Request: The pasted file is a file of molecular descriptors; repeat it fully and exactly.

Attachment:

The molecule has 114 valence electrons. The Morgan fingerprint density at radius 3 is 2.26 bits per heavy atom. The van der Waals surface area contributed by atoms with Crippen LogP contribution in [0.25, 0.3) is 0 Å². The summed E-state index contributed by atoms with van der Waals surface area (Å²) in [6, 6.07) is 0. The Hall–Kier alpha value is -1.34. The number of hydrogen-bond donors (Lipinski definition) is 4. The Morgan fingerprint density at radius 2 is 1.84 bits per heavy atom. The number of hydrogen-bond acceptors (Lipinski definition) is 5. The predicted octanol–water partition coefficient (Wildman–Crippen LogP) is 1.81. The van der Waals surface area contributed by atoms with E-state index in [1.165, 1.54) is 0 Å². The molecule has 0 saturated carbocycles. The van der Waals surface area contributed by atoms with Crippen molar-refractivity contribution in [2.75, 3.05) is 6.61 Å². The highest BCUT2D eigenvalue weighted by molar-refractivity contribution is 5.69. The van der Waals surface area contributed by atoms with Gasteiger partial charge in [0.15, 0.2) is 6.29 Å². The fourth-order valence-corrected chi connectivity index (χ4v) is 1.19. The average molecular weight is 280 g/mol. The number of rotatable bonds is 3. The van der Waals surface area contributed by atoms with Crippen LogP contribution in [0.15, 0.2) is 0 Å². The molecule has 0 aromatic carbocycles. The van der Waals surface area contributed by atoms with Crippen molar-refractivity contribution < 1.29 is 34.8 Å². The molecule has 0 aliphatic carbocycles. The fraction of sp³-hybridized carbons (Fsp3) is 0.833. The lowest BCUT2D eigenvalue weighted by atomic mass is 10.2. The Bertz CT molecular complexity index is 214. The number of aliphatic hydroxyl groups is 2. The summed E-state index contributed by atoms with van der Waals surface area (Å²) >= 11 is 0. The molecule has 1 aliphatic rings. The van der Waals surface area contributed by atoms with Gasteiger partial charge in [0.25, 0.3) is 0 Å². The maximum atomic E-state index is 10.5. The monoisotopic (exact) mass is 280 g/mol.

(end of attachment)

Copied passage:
The molecule has 114 valence electrons. The Morgan fingerprint density at radius 3 is 2.26 bits per heavy atom. The van der Waals surface area contributed by atoms with Crippen LogP contribution in [0.25, 0.3) is 0 Å². The summed E-state index contributed by atoms with van der Waals surface area (Å²) in [6, 6.07) is 0. The Hall–Kier alpha value is -1.34. The number of hydrogen-bond donors (Lipinski definition) is 4. The Morgan fingerprint density at radius 2 is 1.84 bits per heavy atom. The number of hydrogen-bond acceptors (Lipinski definition) is 5. The predicted octanol–water partition coefficient (Wildman–Crippen LogP) is 1.81. The van der Waals surface area contributed by atoms with E-state index in [1.165, 1.54) is 0 Å². The molecule has 0 saturated carbocycles. The van der Waals surface area contributed by atoms with Crippen molar-refractivity contribution in [2.75, 3.05) is 6.61 Å². The highest BCUT2D eigenvalue weighted by molar-refractivity contribution is 5.69. The van der Waals surface area contributed by atoms with Gasteiger partial charge in [0.15, 0.2) is 6.29 Å². The fourth-order valence-corrected chi connectivity index (χ4v) is 1.19. The average molecular weight is 280 g/mol. The number of rotatable bonds is 3. The van der Waals surface area contributed by atoms with Crippen LogP contribution in [0.15, 0.2) is 0 Å². The molecule has 0 aromatic carbocycles. The van der Waals surface area contributed by atoms with Crippen molar-refractivity contribution < 1.29 is 34.8 Å². The molecule has 0 aliphatic carbocycles. The fraction of sp³-hybridized carbons (Fsp3) is 0.833. The lowest BCUT2D eigenvalue weighted by atomic mass is 10.2. The Bertz CT molecular complexity index is 214. The number of aliphatic hydroxyl groups is 2. The summed E-state index contributed by atoms with van der Waals surface area (Å²) >= 11 is 0. The molecule has 1 aliphatic rings. The van der Waals surface area contributed by atoms with Gasteiger partial charge in [0.25, 0.3) is 0 Å². The maximum atomic E-state index is 10.5. The monoisotopic (exact) mass is 280 g/mol.